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Power and politics in the South China Sea

05 October 2017 Jane's Editorial Staff

One year since the Permanent Court of Arbitration's ruling that China does not enjoy historic rights within its "nine dash" claim line little seems to have changed on the ground. However China has made efforts to engage with regional states diplomatically and one consequence of this has been the agreement of a draft Code of Conduct (CoC) for the South China Sea (SCS). This CoC is not expected to be legally binding nor provide dispute settlement mechanisms. It also remains to be seen just how the CoC is finally negotiated and what countries are party to it.

United States Freedom of Navigation Operations

In late May 2017 the United States Navy resumed its freedom of navigation operations (FONOP) in the South China Sea after a gap of around seven months. Under the Trump administration the US Navy has undertaken two FONOPs, one in the Spratlys and one in the Paracels. Both of these saw US vessels sail within twelve nautical miles of the features controlled by China. Beijing has protested against United States Navy operations in the South China Sea and stated that "the Chinese side will continue to take all necessary means to defend national sovereignty and security."

Naval Capabilities - Modernisation Efforts Continue

Modernisation efforts of naval capabilities are continuing throughout the region and these efforts can be viewed as a response to the increased 'routine' presence of Chinese naval and non-naval vessels in contested waters. While the majority of the claimants are expanding existing structures, China and Vietnam have also undertaken the creation of terrain where they did not earlier maintain a military outpost. While China seems to be expanding its naval areas of operations in the region, efforts by other countries have focused on mitigating the possibility of reduced access as a consequence of Chinese presence.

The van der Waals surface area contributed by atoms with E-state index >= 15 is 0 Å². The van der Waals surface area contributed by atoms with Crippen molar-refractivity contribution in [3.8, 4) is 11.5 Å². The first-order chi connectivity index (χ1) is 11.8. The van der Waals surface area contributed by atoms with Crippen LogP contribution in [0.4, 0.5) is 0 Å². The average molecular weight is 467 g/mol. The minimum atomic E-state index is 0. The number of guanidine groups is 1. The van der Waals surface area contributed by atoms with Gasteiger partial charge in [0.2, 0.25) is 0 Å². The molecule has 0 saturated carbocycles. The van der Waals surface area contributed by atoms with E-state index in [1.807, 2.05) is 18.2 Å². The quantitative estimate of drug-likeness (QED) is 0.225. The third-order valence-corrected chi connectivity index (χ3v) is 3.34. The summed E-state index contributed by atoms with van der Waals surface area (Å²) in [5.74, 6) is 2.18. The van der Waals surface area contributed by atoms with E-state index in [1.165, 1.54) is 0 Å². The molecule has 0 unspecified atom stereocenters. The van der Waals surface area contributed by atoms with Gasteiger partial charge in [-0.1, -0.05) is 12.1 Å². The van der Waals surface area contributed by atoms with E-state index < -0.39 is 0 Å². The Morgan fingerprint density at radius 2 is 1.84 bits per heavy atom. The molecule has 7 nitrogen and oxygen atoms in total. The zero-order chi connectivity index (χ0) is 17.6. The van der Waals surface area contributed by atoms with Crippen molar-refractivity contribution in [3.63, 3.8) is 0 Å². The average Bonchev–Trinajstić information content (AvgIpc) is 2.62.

Air Power - The Next Step in the South China Sea's Strategic Evolution

Air power will become increasingly crucial within the South China Sea's maritime environment as China's growing naval presence in the region will increasingly be backed by air power. China, Indonesia, Philippines, Taiwan and Vietnam are building or upgrading runways on islands in the region. China's facilities in the Spratlys now mean that they have airbases more than 700 miles south of the Chinese mainland. With vast expanses of the South China Sea requiring the use of air assets to maintain effective situational awareness, there are clear signs that air power is going to be an increasingly important aspect moving forward.

Possible future scenarios for the South China Sea Disputes

US position

The United States has stressed the need for diplomatic efforts to resolve disputes, which means that Washington does not see military action as a first choice. In the view of Jane's analysts, the United States is likely to rally diplomatic support from South East Asian nations and build a broader coalition to counter China's ambitions in the area. Nonetheless the United States is determined to defend its strategic interests and freedom of navigation in the area.

Chinese position

China is likely to continue oppose US intervention in South China Sea disputes, arguing that it wants to resolve disputes through negotiation with the parties directly concerned. China is likely to continue enhancing bilateral diplomatic, economic and defence ties with the countries in the region and prevent any escalations of tensions that could the United States a justification to step up its military presence in the region.

This blog post is an extract from a Jane's Intelligence Briefing held on 2nd August 2017, which was compiled using Jane's open source data and expert analysis on political stability, military capabilities, national security concerns and international relations. For more information visit Jane's Military and Security Assessments Intelligence Centre.

Jane's Editorial Staff
Posted 5 October 2017


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